Submitting Gaussian Jobs on ted
Gaussian is a program used by the Chemistry Department. It has been installed only on ted.hetchem
To run a Gaussian job you must submit it to a queue. You will need two script files along with your .com file which is input to the gaussian program. The two script files are rungauss and script I will call "shell" in the remainder of this documentation. When a gaussian account is created, I will put sample copies of these scripts in your home directory.
Steps for running gaussian on ted:
- Determine the Number of Processors You Will Need
- Use the "rungauss" script
- How to Write or Modify Scripts
- Shell Script Used to Submit Your Job
- Submitting Your Job
- Monitoring your Queued Job
Before submitting a gaussian job, determine how much memory and scratch space your job will need. A gaussian job will usually be submitted to the chemistry queue and be run on compute-0-6 or compute-0-7. These compute nodes have about 4.5 Gb of scratch space and 4 Gb of memory for eight processors. Each processor, or slot in a queue, normally has about .5 Gb of scratch space and .5 Gb of memory to use. From this information and the size of your job, determine how many slots you will need. You will need this information when you submit your job.
By default gaussian writes scratch files to the /tmp directory on the compute nodes where the job is submitted, but it is constantly writing the .log and .chk back to your directory on the head node. This causes a huge slowdown on the head node. When you run a gaussian job, you need a script which tells gaussian to use temporary space on the current compute node for all the output files and to transfer the .log and .chk files to the head node after the completion of the job. Gaussian jobs that do not work with the .log and .chk files on the compute nodes will be killed and the user notified. A script is a file containing instructions for the computer. A sample of a script which I will call "rungauss" will contain all the gaussian work to the compute node follows:
|#Copy the input file|
|set name = `echo $1:t`|
|set home = `echo $1:h`|
|cp $1 /tmp/$$/$name|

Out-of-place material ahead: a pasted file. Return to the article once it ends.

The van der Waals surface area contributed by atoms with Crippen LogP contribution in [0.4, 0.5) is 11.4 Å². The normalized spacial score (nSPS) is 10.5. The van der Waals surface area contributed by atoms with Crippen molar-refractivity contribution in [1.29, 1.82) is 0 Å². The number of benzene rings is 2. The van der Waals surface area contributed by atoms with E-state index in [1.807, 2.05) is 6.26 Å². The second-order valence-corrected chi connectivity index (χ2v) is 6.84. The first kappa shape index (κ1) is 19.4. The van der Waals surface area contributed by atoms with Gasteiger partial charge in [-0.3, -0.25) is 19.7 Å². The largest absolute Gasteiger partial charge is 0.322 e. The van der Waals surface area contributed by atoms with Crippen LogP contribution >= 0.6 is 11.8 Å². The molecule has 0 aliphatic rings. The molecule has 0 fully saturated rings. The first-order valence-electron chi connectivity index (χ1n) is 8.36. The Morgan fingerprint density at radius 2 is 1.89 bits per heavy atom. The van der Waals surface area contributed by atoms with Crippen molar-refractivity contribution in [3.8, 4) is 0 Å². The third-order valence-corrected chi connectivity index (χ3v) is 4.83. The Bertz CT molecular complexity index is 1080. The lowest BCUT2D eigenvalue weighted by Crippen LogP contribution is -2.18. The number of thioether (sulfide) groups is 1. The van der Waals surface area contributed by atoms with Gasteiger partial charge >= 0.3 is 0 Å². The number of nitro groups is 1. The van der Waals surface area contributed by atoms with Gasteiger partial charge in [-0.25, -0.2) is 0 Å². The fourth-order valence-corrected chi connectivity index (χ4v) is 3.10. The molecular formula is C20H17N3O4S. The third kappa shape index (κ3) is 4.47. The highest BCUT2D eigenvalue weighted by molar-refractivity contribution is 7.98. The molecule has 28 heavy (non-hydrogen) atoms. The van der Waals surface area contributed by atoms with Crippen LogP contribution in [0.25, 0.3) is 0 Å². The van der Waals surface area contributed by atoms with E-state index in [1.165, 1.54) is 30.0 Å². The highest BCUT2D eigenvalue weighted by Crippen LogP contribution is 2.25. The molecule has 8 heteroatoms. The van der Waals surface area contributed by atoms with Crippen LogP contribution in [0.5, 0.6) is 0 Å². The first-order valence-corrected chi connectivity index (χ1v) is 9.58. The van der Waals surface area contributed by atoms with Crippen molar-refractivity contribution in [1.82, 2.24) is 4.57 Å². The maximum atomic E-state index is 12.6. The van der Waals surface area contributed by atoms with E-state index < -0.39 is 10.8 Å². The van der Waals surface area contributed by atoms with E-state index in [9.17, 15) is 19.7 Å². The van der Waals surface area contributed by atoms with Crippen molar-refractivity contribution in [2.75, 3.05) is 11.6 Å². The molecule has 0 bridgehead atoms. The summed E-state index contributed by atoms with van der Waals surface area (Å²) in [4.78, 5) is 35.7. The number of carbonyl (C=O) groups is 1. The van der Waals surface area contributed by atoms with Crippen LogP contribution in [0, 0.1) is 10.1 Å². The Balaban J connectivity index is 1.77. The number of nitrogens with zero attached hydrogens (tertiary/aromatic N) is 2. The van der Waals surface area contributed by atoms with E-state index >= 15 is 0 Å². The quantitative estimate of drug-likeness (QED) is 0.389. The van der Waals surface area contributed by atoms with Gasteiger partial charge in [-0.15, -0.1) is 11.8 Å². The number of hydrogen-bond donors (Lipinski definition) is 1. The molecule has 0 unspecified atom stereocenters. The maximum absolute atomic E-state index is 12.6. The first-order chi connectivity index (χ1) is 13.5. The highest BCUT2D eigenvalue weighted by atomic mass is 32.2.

|cp *.log $home/wherever|
|cp *.chk $home/wherever|
|rm -rf $$|
where wherever is the directory where you want the final results stored on the head node.
I will refer to this script as rungauss in the remainder of the documentation. An explantion of the lines in rungauss.
Script files edited on a Mac can be transferred over to unix and will work without a problem. Files written on Windows computers will have to be modified to change the ending character on each line before they can be used on unix. Editors on the unix computers include vi, a line editor and two graphic editors, nedit and emacs.
To use nedit or emacs, you will have to log into the unix computer via a graphics window.
From a Mac, use X11, a program in the Utilities folder. Type "ssh -X firstname.lastname@example.org" to start your session. The "-X" transfers the graphics.
From a Windows computer, you will have to use eXceed, Cgywin or another X Window program. eXceed is hard to set up; it is available on http://software.brown.edu. Cgywin is a freeware.
Once you have created a script file, be sure that it can be executed by a unix command. Change the file to executable by using:
|chmod +x filename|
To run a job on ted, you will have to submit the job to a queue. This requires a shell script to describe your job to the queue. A sample shell script for a gaussian run follows:
|#$ -o $HOME/test|
|#$ -j y|
|#$ -N yourjobname|
|csh; /$HOME/rungauss $HOME/subdir/test.com|
where yourjobname is a name that you are giving to this particular run, so that you can easily see it on the queues. This particular run has the "rungauss" script in the home directory. subdir is the location of your .com file for gaussian. An explanation of the shell file.
The chemistry queue and sometimes the het queue are available for gaussian runs. Email notices will go out concerning the availability of the het queue for use by the Chemistry Dept.
Submit a job to the chemistry queue using:
|qsub -pe chemistry 1 ./shell|
"-pe" means you are submitting your job to a parallel environment where you may be using more than one processor or queue slot. "chemistry" is the queue to which you are submitting your job. Substitute the 1 with the number of processors that your job will need to run. See the first section above for determining the number of slots that you will need. "./shell indicates that the script shell named "shell" for the run is located in the current directory, the directory from which I am submitting the job. This name will vary with the name of your shell and its location.
It is important that you correctly indicate the number of cores that you will need so that a compute node will not have to swap jobs on a compute node or that the compute node will become completely bogged down. The queuing system will try to assign jobs requesting eight cores or slots to each of the compute nodes. The number of cores or slots you can request for a gaussian job is from 1 to 8. Be considerate. There are only 16 slots for jobs on the chemistry queue, but there are about a dozen users.
Margaret Doll 7-2009